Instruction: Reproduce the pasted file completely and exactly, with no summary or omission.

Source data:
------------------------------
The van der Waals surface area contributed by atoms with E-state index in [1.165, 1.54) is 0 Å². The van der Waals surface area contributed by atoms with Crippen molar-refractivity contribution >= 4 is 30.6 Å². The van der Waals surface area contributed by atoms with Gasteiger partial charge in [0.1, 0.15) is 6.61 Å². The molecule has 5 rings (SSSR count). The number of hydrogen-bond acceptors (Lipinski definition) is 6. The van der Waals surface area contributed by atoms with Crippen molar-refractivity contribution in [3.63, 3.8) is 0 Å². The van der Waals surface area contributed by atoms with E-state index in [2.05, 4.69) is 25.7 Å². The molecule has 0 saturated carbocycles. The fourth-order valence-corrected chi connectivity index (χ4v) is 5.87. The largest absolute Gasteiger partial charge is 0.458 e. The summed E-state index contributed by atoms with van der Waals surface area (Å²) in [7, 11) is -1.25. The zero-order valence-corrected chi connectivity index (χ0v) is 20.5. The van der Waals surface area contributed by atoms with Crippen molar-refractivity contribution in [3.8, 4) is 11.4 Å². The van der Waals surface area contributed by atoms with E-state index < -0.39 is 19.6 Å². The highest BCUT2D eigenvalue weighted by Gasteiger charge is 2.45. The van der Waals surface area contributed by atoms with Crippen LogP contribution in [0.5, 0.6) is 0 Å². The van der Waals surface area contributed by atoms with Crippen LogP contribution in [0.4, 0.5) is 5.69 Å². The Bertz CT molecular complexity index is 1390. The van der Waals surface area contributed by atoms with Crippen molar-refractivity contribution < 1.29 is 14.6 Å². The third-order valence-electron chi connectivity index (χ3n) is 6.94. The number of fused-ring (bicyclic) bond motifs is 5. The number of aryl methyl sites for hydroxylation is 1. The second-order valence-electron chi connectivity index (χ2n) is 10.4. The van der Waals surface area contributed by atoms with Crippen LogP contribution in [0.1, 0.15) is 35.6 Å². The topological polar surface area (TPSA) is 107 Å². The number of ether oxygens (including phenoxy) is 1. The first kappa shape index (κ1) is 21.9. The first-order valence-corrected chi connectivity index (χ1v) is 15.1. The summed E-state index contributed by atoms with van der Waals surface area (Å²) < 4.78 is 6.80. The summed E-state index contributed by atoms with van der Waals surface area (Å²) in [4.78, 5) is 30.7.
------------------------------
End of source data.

The van der Waals surface area contributed by atoms with E-state index in [1.165, 1.54) is 0 Å². The van der Waals surface area contributed by atoms with Crippen molar-refractivity contribution >= 4 is 30.6 Å². The van der Waals surface area contributed by atoms with Gasteiger partial charge in [0.1, 0.15) is 6.61 Å². The molecule has 5 rings (SSSR count). The number of hydrogen-bond acceptors (Lipinski definition) is 6. The van der Waals surface area contributed by atoms with Crippen molar-refractivity contribution in [3.63, 3.8) is 0 Å². The van der Waals surface area contributed by atoms with E-state index in [2.05, 4.69) is 25.7 Å². The molecule has 0 saturated carbocycles. The fourth-order valence-corrected chi connectivity index (χ4v) is 5.87. The largest absolute Gasteiger partial charge is 0.458 e. The summed E-state index contributed by atoms with van der Waals surface area (Å²) in [7, 11) is -1.25. The zero-order valence-corrected chi connectivity index (χ0v) is 20.5. The van der Waals surface area contributed by atoms with Crippen molar-refractivity contribution in [3.8, 4) is 11.4 Å². The van der Waals surface area contributed by atoms with E-state index < -0.39 is 19.6 Å². The highest BCUT2D eigenvalue weighted by Gasteiger charge is 2.45. The van der Waals surface area contributed by atoms with Crippen LogP contribution in [0.5, 0.6) is 0 Å². The van der Waals surface area contributed by atoms with Crippen LogP contribution in [0.4, 0.5) is 5.69 Å². The Bertz CT molecular complexity index is 1390. The van der Waals surface area contributed by atoms with Crippen molar-refractivity contribution < 1.29 is 14.6 Å². The third-order valence-electron chi connectivity index (χ3n) is 6.94. The number of fused-ring (bicyclic) bond motifs is 5. The number of aryl methyl sites for hydroxylation is 1. The second-order valence-electron chi connectivity index (χ2n) is 10.4. The van der Waals surface area contributed by atoms with Crippen LogP contribution in [0.1, 0.15) is 35.6 Å². The topological polar surface area (TPSA) is 107 Å². The number of ether oxygens (including phenoxy) is 1. The first kappa shape index (κ1) is 21.9. The first-order valence-corrected chi connectivity index (χ1v) is 15.1. The summed E-state index contributed by atoms with van der Waals surface area (Å²) < 4.78 is 6.80. The summed E-state index contributed by atoms with van der Waals surface area (Å²) in [4.78, 5) is 30.7.